On a cold spring night in 1952, a huge meteorite fell to earth and obliterated much of the east coast of the United States, including Washington D.C. The ensuing climate cataclysm will soon render the earth inhospitable for humanity, as the last such meteorite did for the dinosaurs. This looming threat calls for a radically accelerated effort to colonize space, and requires a much larger share of humanity to take part in the process.
Elma York’s experience as a WASP pilot and mathematician earns her a place in the International Aerospace Coalition’s attempts to put man on the moon, as a calculator. But with so many skilled and experienced women pilots and scientists involved with the program, it doesn’t take long before Elma begins to wonder why they can’t go into space, too.
Elma’s drive to become the first Lady Astronaut is so strong that even the most dearly held conventions of society may not stand a chance against her.
About the Author:
Mary Robinette Harrison was born in Raleigh, North Carolina, attended William G. Enloe High School, and studied at East Carolina University. She graduated with a degree in Art Education with a minor in theater, and began work as a professional puppeteer in 1989. She has performed for the Center for Puppetry Arts, Jim Henson Productions, and her own production company, Other Hand Productions.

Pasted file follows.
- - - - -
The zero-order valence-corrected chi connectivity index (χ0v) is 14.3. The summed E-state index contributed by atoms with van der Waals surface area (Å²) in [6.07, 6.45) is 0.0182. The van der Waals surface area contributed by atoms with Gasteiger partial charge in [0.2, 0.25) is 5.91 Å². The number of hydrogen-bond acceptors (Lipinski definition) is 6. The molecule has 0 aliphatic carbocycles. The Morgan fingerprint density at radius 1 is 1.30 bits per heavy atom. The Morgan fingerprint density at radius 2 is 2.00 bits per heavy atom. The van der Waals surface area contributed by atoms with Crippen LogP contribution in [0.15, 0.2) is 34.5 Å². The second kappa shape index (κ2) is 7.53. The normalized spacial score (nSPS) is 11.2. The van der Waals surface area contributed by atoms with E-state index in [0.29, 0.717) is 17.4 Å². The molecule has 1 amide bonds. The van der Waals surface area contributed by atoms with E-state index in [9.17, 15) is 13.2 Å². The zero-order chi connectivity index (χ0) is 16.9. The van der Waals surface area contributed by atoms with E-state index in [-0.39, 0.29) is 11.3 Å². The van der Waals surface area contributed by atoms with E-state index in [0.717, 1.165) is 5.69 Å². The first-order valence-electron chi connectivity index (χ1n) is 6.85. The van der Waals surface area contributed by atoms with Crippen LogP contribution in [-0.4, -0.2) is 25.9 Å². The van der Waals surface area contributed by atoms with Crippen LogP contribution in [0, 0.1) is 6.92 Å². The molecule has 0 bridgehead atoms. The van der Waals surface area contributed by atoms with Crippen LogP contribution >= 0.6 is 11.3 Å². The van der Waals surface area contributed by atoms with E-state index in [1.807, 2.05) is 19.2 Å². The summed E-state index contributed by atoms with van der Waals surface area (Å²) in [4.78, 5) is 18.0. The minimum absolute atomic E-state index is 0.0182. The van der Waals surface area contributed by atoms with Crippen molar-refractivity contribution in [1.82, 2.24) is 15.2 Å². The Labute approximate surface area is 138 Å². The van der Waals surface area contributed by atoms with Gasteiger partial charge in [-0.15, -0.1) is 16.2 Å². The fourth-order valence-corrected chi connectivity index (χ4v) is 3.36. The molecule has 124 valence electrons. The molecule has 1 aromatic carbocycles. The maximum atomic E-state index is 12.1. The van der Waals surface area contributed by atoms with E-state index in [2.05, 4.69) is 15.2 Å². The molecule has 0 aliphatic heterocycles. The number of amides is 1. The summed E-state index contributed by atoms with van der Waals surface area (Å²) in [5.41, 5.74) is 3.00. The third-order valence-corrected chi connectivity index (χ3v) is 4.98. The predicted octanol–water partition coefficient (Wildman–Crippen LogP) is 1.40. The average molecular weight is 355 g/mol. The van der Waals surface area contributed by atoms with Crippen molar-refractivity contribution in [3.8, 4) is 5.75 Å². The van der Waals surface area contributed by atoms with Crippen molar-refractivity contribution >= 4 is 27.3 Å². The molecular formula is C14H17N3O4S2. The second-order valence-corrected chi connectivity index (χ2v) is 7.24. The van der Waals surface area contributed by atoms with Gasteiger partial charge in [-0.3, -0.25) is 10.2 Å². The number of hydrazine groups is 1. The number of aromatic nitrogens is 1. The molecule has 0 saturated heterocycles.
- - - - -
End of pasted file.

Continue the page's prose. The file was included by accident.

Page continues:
Kowal served as art director for Shimmer Magazine and in 2010 was named art director for Weird Tales. She served as secretary of the Science Fiction and Fantasy Writers of America for two years, was elected to the position of SFWA Vice President in 2010, and was elected SFWA President in 2019. In 2008, her second year of eligibility, she won the John W. Campbell Award for Best New Writer.
Kowal's work as an author includes "For Solo Cello, op. 12," which made the preliminary ballot for the 2007 Nebula Awards. Her fiction has also appeared in Talebones Magazine, Strange Horizons, and Apex Digest, among other venues. Her debut novel Shades of Milk and Honey was nominated for the 2010 Nebula Award for Best Novel. Two of her short fiction works have been nominated for the Hugo Award for Best Short Story: "Evil Robot Monkey" in 2009 and "For Want of a Nail," which won the award in 2011. Her novelette, The Lady Astronaut of Mars was ineligible for the 2013 Hugo Awards because it had only been released as part of an audiobook, but was later published in text format and went on to win the 2014 Hugo Award for Best Novelette. The Calculating Stars, the first novel in her Lady Astronaut series, won the 2019 Hugo Award for Best Novel, the 2018 Nebula Award for Best Novel, and the 2018 Sidewise Award for Alternate History.